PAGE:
The Government’s draft Airports National Policy Statement is supported by Liverpool John Lennon Airport – LJLA – as the paper recognised the importance of a link between LJLA and Heathrow upon its expansion.
Liverpool Airport has always been a strong supporter of Heathrow’s proposed expansion plans, which it believes is the better choice, not only for the region, but also for the UK.
The Statement supports new domestic air links between Heathrow and what it calls ‘under served’ UK regions, including Liverpool. If the expansion plans are granted, Heathrow will be expected to increase its domestic UK routes by six, taking it up to fourteen in total.
Speaking about the Airports National Policy Statement, which is now open for consultation, Andrew Cornish, CEO of Liverpool John Lennon Airport commented, “Liverpool John Lennon Airport welcomes this draft Airports National Policy Statement and that the Government has clearly set out that it will hold Heathrow Airport to account on securing a number of new domestic routes to regions currently underserved including Liverpool, as part of the expansion of Heathrow and the new capacity created by a third runway.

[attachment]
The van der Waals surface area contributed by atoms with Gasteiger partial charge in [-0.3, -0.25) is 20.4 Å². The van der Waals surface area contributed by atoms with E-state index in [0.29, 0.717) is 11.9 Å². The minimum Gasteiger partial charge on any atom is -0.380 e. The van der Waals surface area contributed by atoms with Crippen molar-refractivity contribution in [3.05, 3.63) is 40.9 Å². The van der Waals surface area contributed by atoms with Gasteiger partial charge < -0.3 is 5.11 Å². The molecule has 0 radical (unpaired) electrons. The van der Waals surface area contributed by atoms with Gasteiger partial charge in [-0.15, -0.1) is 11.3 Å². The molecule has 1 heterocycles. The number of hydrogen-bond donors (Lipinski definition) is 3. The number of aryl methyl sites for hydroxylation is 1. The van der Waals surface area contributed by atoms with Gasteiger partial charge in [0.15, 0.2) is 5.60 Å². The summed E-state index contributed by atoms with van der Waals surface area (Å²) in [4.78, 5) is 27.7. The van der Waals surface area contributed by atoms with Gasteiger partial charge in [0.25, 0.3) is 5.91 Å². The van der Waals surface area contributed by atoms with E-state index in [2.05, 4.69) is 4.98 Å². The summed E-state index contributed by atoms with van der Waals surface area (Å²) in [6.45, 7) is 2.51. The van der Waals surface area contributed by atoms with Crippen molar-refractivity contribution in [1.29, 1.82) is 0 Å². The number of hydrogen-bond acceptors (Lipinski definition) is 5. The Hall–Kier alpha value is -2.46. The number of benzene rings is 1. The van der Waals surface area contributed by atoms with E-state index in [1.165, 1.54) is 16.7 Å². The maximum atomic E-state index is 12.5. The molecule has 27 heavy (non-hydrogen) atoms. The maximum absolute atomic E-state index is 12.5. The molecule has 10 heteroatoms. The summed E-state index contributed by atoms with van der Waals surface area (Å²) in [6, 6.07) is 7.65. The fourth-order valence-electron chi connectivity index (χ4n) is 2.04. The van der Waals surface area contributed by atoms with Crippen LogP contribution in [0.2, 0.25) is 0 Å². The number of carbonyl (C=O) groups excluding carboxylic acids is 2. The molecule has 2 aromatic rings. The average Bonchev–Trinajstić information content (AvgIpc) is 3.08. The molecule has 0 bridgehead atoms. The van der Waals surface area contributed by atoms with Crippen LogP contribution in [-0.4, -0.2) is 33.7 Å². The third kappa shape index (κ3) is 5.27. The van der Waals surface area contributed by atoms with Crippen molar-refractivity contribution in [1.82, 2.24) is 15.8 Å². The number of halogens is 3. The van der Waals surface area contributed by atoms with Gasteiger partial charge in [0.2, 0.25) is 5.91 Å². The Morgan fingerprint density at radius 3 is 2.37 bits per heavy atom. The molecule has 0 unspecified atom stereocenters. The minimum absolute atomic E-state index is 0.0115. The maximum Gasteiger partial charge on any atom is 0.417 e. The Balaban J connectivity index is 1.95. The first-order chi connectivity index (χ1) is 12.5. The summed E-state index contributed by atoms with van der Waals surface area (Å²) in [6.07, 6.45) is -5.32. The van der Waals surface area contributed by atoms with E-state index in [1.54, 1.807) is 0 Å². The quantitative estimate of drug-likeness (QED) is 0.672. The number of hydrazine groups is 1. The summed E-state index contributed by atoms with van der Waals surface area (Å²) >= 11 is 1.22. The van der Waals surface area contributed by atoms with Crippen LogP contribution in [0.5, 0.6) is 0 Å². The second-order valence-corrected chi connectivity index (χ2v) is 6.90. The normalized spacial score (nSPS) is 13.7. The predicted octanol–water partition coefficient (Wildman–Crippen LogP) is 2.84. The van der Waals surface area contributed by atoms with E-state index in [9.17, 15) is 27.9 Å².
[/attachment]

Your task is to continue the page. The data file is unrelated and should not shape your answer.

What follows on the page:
We have been a long-time supporter of Heathrow’s plans for a third runway and will respond to the Government’s consultation supporting the need to secure these new domestic links, knowing that regional airports such as Liverpool can benefit by the future opening up of access to the UK’s hub airport for improved worldwide connectivity”.
Also commenting on the Statement is Virgin Atlantic CEO Craig Kreeger, who said, “We support Heathrow expansion provided that it delivers for passengers a transformative increase in airline competition and genuine value for money. We will study the Government’s National Policy Statement to ensure its provisions do just that.
“Expansion is an exciting, once in a generation opportunity to significantly increase airline competition at the UK’s hub airport. When one airline group has a stranglehold on almost 60% of the slots at the airport, it inevitably limits the amount of competition that Virgin Atlantic and other carriers can provide. If the full benefits of the new runway are to be realised, new capacity must be allocated in a way that brings more choice, lower fares and better service for customers.
“We are pleased that the Government, the CAA and the airport are talking about the importance of affordability, but the devil will be in the detail and strict cost control is absolutely vital. With passenger charges at Heathrow already the highest in the world, it is simply untenable to increase them further to fund expansion. As tens of millions more passengers start using the airport when the runway opens, our customers would expect charges to fall over time to more internationally competitive levels.”